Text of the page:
Grief is a state of emotion we will all feel at some point in our lives. Some earlier than others. I first experienced real grief when my mother passed in November of 2015. I was only nineteen and a sophomore in college. She was my best friend, and I went to her for nearly everything. I felt lost after losing her and struggled as my life was changing rapidly. I still have periods of grief three and a half years later, especially around the holidays, major life events, her death anniversary, and of course, her birthday, which is on April 1st. As her birthday draws near, I look towards ways of giving myself space to feel the grief of losing her, but also ways to honor her. Here are five ways to breathe through a late loved one’s death around major and even small events:
Give yourself the day off.
After my mother’s death, I went straight back to school. Literally the day after her funeral. Everyone at college was amazed that my sisters and I went back so soon, but we knew our mother wouldn’t want us to sit around and cry. Since then, I now know that it is very important to give yourself space when you need it. Special events tend to stir up memories, wishes, and emotions, so giving yourself even ten minutes to sit and allow yourself to feel everything will help you cope with the rest of your day.
Take a symbol of who they were and find a way to incorporate it into your life.
I find keeping a symbol of my mother brings me great comfort. Her favorite animal was the elephant, her favorite holiday was Christmas, and her favorite flower was yellow roses. I have a few elephants scattered around my house where they look nice, I wear a rubber bracelet (ones you receive when donating to a cause, etc.) that has her name, birth and death date, a heart and a Christmas tree on it that I wear all the time. I have a vase with fake yellow roses that sit on my entertainment stand. As a composer, I wrote a flute solo in memory of her that I have the tendency to play more around these events, and it was my way to commemorate her in my senior recital. I find keeping symbols or even doing something in their name is a great way to honor them.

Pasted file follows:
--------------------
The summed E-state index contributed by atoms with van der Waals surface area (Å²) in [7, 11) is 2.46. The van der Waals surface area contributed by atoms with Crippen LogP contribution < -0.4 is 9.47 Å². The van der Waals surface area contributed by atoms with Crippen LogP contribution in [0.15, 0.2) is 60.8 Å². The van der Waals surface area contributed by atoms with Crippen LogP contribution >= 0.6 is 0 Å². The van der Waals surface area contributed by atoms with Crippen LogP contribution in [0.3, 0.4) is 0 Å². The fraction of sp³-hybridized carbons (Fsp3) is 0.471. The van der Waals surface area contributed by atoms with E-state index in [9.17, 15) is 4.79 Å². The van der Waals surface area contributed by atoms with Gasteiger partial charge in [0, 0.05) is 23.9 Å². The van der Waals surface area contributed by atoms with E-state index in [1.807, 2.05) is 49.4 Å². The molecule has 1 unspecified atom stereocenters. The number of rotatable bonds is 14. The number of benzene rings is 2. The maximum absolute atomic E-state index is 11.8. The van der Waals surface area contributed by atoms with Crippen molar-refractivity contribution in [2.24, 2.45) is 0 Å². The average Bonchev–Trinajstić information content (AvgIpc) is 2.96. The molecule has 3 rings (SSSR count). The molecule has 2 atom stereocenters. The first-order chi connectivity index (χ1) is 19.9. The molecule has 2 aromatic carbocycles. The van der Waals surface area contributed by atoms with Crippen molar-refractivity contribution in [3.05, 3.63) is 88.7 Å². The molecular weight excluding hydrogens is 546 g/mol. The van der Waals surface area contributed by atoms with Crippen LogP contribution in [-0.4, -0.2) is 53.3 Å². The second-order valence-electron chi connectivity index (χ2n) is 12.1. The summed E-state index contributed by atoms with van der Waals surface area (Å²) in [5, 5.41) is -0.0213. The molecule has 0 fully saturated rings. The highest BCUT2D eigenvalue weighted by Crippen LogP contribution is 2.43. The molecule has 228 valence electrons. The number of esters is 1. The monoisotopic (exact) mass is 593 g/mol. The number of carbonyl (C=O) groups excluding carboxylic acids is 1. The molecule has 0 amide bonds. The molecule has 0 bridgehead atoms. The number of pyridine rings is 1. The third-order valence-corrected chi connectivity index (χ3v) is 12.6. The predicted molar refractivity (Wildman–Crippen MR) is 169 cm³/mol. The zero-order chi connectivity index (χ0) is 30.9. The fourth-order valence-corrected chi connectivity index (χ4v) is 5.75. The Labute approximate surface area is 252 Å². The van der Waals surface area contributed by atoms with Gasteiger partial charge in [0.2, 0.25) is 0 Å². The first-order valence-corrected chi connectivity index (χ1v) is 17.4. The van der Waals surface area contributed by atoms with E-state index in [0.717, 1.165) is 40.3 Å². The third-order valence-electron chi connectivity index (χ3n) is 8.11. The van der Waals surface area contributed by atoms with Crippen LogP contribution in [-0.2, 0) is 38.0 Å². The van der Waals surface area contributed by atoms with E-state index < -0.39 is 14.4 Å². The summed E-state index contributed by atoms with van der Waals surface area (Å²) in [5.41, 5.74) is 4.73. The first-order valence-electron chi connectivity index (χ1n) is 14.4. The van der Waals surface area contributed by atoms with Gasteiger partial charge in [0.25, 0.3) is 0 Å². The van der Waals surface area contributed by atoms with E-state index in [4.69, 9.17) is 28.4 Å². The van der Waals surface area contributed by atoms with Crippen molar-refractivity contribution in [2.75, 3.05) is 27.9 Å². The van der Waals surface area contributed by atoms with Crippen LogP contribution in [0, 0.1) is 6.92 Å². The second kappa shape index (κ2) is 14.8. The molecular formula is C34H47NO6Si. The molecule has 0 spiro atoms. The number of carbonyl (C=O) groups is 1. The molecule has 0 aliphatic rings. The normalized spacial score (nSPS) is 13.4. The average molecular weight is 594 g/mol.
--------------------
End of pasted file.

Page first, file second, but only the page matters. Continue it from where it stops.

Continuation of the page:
Don’t be afraid to let yourself cry.
This goes along with giving yourself space, but even though you may give yourself space, you may not necessarily allow yourself to cry. I have a hard time letting myself cry and have the instinct to hold it in. I will sit and let myself to feel my emotions, but have a hard time allowing the watergates to open, which is actually more exhausting than having a good cry. If you need to cry, then please cry. Crying is our body’s way of ridding itself of intense emotions.
Visit your loved one’s resting place if you’re able to.
If you are able to then visit them. You don’t have to talk to them or even believe in the afterlife. Visit their resting place and ponder fond memories. Maybe clean up their stone, dust their urn, or look at the area they were spread at. It is okay if you are not able to or you don’t feel ready to. We all heal at different speeds.
It is okay to not be okay.
We live our lives trying to show our best selves, but know that it is okay not to be okay because no one has a perfect life. Try to find a close friend, relative, or even a counselor to talk to for a pair of listening ears. Find someone to just be with you and even if you don’t want to talk because sometimes a presence speaks louder than words.
These are just a few ways to help. Keep them in mind if you are dealing with grief on any day, especially holidays and events. There is no timeline for grief. You will have good days and bad days. As my mother told me: take it one day at a time.